Brittany Runs a Marathon
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Weird out of the box, but an interesting look into a young girl and her mom's life - trying to find their place and friends. Girls are terrible to each other...but the mom definitely strikes the greatest blow with a really impactful ending.
The fantasy coming of age should have woven a little bit more magic into this theme that has been told and retold a countless different permutations. I somehow wasn't able to root for the protagonist enough to like this.
Good movie about growing pains, peer pressure. Kinda sad at the end.
The performances of Newmark and Scanlan apart (the appalling shortcomings of the film not being their fault at all), this was absolutely dire. A truly revolting film without any merit at all (oh, the music was quite nicely done). But ... I could waste an awful lot of time analysing it, but I won't bother. It was the very opposite of entertaining (I had to force myself to stick with it and not walk out, in the hopes that it might develop some kind of redeeming dramatic resolution.) Nor was it intellectually stimulating or thought-provoking. Incredibly, it didn't really have a social message either, it was all in a kind of puerile vacuum. I felt I'd gone back 50 years to film school, though I don't think I ever saw a film as bad at this in the three years I was at film school. I can't really think of any film in my whole life that I've enjoyed less. 92 minutes of sewage that I'm now trying to erase from my memory like a very bad dream.
It's a cruel, cruel world for kids. There are a lot of harsh truths that you never see coming, and, depending on your class status and family, they can be drastically more difficult to deal with. That's probably why Lady Bird hit so hard a year ago because intrinsic to its standard coming-of-age plot line was a subtler undercurrent of socio-economic struggle. Where many of these types of films focus almost exclusively on the protagonist's emotional state, Lady Bird and now Deborah Haywood's Pin Cushion have quite a lot to do with the mechanisms that surround the elucidation of adulthood.
Starting life fresh in a new town, Lyn (Joanna Scanlan) and her teen daughter Iona (Lily Newmark) are eccentric and in sync with each other, but the insular and catty nature of their new home drives them apart in spite of themselves. Their naive and passive proclivities give them away to the most callous inhabitants of their community, and they fall prey to an almost hyperbolic series of bullyings. This thing gets dark then darker. If I were forced to provide a point of reference for the sense of unsettling dread that permeates this movie I would immediately say Hereditary. Yet somehow Pin Cushion seems more sincere than that critically acclaimed darling of a film because however absolutely bizarre Lyn and Iona act, there isn't some silly satanic cop-out. They really are struggling with not only sanity but the absurdly vindictive society that they isolated themselves from until it was too late for them to be able to deal with it.
Much of the film focuses on Iona's experiences as she traverses her school's small social sphere like any film of this particular genre. But when she tries to fit in, she is subjected to passive aggressive agony all the way to outright slanderous hatred. That "small victory" sense of triumph characteristic of other similar set films is rarely seen. Instead we are treated to the darkest humor riddled with gorgeously shot fantasy sequences of how she would wish her life to be, so the highs are high enough that the lows are absolutely devastating. It's equal parts hilarious, depressing, and thoughtful, and it's a film that makes you want to be nicer to people.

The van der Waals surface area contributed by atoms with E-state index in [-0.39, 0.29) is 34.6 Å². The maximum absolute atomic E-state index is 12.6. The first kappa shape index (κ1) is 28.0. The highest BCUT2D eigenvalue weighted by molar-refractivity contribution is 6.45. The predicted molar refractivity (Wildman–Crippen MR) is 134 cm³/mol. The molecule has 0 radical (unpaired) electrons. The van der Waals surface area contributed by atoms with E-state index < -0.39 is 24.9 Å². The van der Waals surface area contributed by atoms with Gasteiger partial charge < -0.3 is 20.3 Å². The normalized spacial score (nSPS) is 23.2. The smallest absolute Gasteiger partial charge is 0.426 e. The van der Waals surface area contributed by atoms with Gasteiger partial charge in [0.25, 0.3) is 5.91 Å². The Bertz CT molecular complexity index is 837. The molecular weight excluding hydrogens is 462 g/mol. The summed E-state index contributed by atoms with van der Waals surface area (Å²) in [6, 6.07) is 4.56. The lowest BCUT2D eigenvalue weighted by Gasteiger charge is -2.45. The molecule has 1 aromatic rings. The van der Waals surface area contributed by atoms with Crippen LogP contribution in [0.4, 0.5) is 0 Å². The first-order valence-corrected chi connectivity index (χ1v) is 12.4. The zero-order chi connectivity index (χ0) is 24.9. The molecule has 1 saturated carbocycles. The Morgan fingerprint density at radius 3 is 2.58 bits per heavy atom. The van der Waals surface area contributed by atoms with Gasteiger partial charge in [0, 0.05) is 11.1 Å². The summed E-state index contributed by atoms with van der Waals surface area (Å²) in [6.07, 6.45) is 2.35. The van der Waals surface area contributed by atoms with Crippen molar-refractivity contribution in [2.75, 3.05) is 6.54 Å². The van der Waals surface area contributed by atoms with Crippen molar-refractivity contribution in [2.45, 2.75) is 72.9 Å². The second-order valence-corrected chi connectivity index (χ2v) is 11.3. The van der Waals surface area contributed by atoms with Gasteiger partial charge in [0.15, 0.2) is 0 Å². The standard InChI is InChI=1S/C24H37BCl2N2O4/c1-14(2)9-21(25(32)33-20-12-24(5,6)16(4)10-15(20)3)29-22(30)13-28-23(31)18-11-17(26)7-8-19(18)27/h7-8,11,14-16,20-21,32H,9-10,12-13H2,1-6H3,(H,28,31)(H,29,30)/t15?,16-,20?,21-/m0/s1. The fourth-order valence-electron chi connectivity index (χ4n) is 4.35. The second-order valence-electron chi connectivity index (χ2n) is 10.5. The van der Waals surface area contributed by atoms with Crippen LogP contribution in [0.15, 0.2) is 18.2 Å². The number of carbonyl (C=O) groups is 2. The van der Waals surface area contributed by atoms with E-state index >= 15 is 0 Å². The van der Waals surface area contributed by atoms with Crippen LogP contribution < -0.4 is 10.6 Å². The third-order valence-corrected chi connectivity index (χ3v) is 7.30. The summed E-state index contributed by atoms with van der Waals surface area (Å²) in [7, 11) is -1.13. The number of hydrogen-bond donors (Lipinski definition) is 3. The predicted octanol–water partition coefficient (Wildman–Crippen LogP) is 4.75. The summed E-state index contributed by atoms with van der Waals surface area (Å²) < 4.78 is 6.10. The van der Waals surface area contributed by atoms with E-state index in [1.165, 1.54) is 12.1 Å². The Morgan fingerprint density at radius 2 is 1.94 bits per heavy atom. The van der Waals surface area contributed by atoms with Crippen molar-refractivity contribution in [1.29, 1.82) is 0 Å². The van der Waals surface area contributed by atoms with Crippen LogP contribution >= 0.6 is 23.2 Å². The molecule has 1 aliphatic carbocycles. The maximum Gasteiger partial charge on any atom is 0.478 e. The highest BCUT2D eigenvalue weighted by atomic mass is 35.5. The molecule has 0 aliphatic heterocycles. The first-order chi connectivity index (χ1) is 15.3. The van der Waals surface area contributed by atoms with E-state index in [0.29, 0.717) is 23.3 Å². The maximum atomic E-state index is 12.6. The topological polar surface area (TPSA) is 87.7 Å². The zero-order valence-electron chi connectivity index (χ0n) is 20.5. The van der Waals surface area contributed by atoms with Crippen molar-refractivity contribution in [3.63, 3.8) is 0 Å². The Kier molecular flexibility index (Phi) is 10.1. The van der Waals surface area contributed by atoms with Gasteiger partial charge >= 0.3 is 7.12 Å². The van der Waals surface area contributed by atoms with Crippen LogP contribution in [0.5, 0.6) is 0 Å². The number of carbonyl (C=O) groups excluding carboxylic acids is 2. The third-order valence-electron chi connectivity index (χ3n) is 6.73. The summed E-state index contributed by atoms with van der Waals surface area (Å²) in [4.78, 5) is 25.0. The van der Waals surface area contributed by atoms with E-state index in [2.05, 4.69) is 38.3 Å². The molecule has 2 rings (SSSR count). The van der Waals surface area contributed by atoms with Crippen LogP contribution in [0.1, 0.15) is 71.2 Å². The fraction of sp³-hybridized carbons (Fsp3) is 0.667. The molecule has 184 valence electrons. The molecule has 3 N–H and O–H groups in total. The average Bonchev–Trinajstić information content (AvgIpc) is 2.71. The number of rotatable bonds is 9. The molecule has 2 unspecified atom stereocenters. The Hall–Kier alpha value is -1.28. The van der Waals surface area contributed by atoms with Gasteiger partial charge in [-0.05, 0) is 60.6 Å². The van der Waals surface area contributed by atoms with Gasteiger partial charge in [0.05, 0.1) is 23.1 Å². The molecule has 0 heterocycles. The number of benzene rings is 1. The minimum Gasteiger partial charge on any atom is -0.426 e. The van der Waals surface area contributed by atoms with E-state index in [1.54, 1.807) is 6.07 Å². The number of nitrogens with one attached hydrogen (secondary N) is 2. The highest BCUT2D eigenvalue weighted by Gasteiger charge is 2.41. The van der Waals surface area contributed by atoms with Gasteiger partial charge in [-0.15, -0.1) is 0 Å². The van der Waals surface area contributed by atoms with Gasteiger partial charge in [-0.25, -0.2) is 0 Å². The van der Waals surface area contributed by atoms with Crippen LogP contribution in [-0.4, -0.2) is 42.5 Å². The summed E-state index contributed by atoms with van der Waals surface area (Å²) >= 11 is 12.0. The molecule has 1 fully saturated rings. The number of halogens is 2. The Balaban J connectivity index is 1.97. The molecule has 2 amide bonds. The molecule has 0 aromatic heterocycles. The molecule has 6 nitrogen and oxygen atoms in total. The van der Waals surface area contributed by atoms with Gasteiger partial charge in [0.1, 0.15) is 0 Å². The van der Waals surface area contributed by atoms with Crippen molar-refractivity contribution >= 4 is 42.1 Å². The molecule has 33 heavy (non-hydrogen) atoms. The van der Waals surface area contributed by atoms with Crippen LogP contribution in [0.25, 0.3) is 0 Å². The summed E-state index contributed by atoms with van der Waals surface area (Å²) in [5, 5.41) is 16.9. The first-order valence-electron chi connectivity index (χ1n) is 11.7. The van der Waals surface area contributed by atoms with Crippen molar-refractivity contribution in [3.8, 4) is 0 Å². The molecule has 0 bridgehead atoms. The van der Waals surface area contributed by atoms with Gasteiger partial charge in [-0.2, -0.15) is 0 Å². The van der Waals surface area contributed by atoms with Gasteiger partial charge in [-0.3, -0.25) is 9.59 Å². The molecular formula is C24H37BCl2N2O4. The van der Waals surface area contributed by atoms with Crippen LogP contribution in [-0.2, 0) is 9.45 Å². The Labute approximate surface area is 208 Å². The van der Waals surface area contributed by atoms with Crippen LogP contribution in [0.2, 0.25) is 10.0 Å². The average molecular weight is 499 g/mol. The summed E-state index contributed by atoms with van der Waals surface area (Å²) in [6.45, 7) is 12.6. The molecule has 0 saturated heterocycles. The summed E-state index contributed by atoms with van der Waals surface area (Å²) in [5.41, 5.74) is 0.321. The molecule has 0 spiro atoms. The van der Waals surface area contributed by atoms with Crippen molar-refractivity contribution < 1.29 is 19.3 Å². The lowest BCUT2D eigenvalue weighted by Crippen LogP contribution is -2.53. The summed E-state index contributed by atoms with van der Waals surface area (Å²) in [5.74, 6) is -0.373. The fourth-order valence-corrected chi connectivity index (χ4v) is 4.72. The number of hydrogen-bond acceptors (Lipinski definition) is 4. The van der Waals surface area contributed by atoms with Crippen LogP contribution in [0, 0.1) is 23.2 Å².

That movie was f**k all! Wtf?!?! Little bastards cu*nts burn another human being like that and aren't even arrested?! Then the gutless mother gets a chance to bash their heads in and hangs herself?!??!?!
'Pin Cushion', is an ambitious first feature film written and directed by Deborah Haywood. In the end, it just didn't work for me. It would have made a fantastic short, but stretched and i do mean stretched to 85 minutes the premise ran much too thin. It's about bullying, but the ways it gets there are not authentic and I had trouble believing they could ever happen. Am I to believe everyone in this place has lost their ability to be tethered to reality? Why is mental illness treated so casually?
The performances of the mother and daughter, Joanna Scanlan and Lily Newmark were singularly fantastic, however, I didn't think they had chemistry when on screen together. Haywood has something to say and it's important but it gets muddled in all of the fantasy role play she inserts into the film as filler. There's a tangent to the plot that could have been done so much better. We get it the mother is getting bullied also. Stop beating us over the head and show some context. There's something about this film that sticks with you but it's more like gum to the batting of your shoe. I do look forward to future works by Haywood, perhaps ones that are a bit more developed. Final Score: 5.2/10
Deep with a strong message, Pin Cushion talks about school harrassement, hits our minds very easily... Not everyone knows what's happening, so after watching when you talk about it, you learn new things about the move !